The characters—the seductively drawling Gabriel Knight, the smart and delicately pretty Grace Nakimura (bookshop assistant), the wealthy and alluring Malia Gedde with whom Gabe becomes involved, the dogged Detective Mosely (of NAPD) whose friendship with Gabe doesn't prevent the latter from "borrowing" his credit card when needs must, the enigmatic and impressively large Dr. John (in charge of the Voodoo Museum) whose liking for pet snakes isn't the only weird thing about him, and a host of other characters—are not sketchy and flat. The dialog is snappy, sometimes funny, sometimes grim, but always fascinating. The inexorable drive forward as Gabe involves himself in the unsolved murders is chilling, as is the realisation that there is a family legacy which must emerge from the shadows, with the help of a mystery relative unknown to Gabe.

The blend of the natural and the supernatural, combining old history with mythology and a very real sense of that old history impacting on the personal lives of several of the characters (but upon Gabe in particular) was unique, and the story left many questions unanswered (as all the best stories do). Fans soon sensed that they had stumbled upon the beginning of something immensely big, something of which they had only seen the very tip. After the cataclysmic finale, gamers were drawn into the world of Gabriel Knight.

In the end, the story worked superbly as narrative. Sombre and gripping, with despair and hope combining like the interplay of lamplight with the dark shadows of the night, it was not a game that would soon depart from any gamer's thoughts.

The Beast Within

It's no surprise that Jane Jensen was soon asked to begin work on a second game for the newly found series, and it's no surprise that anticipation was reaching fever pitch by the time of the game's release.

The same sense of the supernatural mingled with reality was to be evident in the sequel. The Beast Within: A Gabriel Knight Mystery would focus on a different creature than a possessing vengeful spirit, but the legacy of the Ritter family would continue to unfold as events forced the narrative to roll forward.

This time, knowing it had something remarkable on its hands, the development team wanted this game to be something equally remarkable on the technological front. FMV (Full Motion Video) had first been used in 1983 by the classic arcade game Dragon's Lair, but its initial use was limited to action styled gameplay. Clearly, the use of pre-recorded animation of film quality offered an exciting possibility for realism within a game, but in general the early adoption of FMV in video games had been disappointing. Phantasmagoria, Sierra On-Line's first game to use its own proprietary FMV format called VMD (Video and Music Data), entailed many weeks of bluescreen filming for the main character alone. It promised to be something hitherto untapped in the same way in computer games, and it was immediately decided that the Gabriel Knight sequel would adapt the same technology.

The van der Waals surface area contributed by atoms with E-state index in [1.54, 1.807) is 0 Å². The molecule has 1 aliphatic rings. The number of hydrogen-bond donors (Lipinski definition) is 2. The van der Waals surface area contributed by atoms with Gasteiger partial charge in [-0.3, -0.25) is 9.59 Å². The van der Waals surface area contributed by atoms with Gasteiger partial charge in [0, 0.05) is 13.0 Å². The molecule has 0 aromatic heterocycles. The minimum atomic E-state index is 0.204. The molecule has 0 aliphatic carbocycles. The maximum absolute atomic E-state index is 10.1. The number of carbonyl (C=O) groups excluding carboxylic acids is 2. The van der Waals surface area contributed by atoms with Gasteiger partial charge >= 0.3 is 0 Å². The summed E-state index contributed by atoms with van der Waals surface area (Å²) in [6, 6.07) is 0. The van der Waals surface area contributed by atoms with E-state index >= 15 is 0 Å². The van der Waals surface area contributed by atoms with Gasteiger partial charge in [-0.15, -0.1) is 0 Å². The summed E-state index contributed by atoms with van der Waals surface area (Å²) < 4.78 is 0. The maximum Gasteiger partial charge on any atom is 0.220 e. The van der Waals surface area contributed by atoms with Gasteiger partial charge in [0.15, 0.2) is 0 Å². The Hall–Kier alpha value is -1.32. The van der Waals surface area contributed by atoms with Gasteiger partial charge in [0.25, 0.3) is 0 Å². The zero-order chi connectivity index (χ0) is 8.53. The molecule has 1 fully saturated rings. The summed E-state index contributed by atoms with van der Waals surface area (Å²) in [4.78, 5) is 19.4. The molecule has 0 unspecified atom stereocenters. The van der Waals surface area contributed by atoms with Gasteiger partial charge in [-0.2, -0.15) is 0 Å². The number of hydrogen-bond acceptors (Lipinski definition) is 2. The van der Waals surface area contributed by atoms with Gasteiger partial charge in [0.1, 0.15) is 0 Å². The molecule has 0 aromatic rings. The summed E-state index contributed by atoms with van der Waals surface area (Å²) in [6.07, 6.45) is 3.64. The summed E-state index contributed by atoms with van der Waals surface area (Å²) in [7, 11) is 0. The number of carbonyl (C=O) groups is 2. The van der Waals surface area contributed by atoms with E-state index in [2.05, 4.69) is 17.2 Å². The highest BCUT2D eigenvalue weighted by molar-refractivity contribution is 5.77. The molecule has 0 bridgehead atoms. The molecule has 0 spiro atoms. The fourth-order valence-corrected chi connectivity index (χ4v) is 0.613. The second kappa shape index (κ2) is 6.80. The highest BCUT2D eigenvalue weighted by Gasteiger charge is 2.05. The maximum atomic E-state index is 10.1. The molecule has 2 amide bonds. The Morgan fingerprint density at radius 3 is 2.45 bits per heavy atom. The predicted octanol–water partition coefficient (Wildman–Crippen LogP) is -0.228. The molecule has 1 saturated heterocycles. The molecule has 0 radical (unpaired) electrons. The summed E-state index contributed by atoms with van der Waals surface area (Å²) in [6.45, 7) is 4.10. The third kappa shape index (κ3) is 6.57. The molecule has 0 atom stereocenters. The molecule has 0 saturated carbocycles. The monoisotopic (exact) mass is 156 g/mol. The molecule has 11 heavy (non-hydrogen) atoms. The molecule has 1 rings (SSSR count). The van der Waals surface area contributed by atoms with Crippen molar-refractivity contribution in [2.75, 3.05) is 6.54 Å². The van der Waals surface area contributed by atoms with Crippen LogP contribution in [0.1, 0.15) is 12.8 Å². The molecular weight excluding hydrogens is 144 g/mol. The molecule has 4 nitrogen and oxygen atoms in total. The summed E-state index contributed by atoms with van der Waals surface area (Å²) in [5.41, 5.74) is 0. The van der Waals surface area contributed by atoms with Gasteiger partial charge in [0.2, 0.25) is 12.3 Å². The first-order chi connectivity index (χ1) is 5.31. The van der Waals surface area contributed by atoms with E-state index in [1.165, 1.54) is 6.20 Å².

Not only was a full cast of actors hired to play the characters of the game (endlessly having their scenes shot in front of a bluescreen), but the crew (as directed by Jane Jensen's vision) also took shot after shot of real locations in Germany where the plot would play out. These photographs were then used by the artists to create some of the most stunning backgrounds ever crafted for a computer adventure game. The look was detailed, elegant, almost palpable, and indeed very beautiful. Both the interiors and exteriors were created with loving care—the blue-tinged forest of the night, the dirt-encrusted cave, the elegantly sweeping staircase, the richly luxurious interior of the hunting lodge, the amazingly beautiful castle of Neuschwanstein, the sombre style of the opera house—all of them done with meticulous attention to texture, perspective, shadow, depth, and detail. Adding to that was the pre-recorded video of the cast acting out all the possible actions of the game's narrative, and something very special was bound to eventuate, but only if the story was as good as that of the first game.

It was.

In fact, for some fans, the game represented the best game of the entire series.

The story leads quite naturally from the ending of the first game, to place Gabriel Knight in Germany where he begins to learn what the responsibilities of his family legacy impose upon him. From the disturbing disappearance of a baby unfolds a tale that combines present terror with past horrors. The past is not dead. It has waited, carrying with it an old curse that cannot be dispelled by anyone but him—a Schattenjäger. Even King Ludwig (in a fictional account of a real historic figure) proves to be an important aspect of the game's story, for he rests uneasily...